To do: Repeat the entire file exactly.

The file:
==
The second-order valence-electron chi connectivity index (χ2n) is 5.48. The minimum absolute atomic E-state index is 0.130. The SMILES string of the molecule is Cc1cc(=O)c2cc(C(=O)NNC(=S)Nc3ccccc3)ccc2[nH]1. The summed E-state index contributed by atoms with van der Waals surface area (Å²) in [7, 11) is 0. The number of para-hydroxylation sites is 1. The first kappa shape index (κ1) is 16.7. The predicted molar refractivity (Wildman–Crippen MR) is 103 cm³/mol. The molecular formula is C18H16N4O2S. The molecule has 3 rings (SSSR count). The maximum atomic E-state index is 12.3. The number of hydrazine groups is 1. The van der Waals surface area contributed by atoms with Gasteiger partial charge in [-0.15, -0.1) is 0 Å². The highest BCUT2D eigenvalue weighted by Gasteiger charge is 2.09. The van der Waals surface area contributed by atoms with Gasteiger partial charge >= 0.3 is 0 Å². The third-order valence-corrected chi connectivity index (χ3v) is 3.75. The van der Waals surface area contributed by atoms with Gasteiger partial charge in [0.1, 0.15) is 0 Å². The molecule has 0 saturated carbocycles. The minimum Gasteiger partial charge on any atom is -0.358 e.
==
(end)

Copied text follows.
The second-order valence-electron chi connectivity index (χ2n) is 5.48. The minimum absolute atomic E-state index is 0.130. The SMILES string of the molecule is Cc1cc(=O)c2cc(C(=O)NNC(=S)Nc3ccccc3)ccc2[nH]1. The summed E-state index contributed by atoms with van der Waals surface area (Å²) in [7, 11) is 0. The number of para-hydroxylation sites is 1. The first kappa shape index (κ1) is 16.7. The predicted molar refractivity (Wildman–Crippen MR) is 103 cm³/mol. The molecular formula is C18H16N4O2S. The molecule has 3 rings (SSSR count). The maximum atomic E-state index is 12.3. The number of hydrazine groups is 1. The van der Waals surface area contributed by atoms with Gasteiger partial charge in [-0.15, -0.1) is 0 Å². The highest BCUT2D eigenvalue weighted by Gasteiger charge is 2.09. The van der Waals surface area contributed by atoms with Gasteiger partial charge >= 0.3 is 0 Å². The third-order valence-corrected chi connectivity index (χ3v) is 3.75. The van der Waals surface area contributed by atoms with Gasteiger partial charge in [0.1, 0.15) is 0 Å². The molecule has 0 saturated carbocycles. The minimum Gasteiger partial charge on any atom is -0.358 e.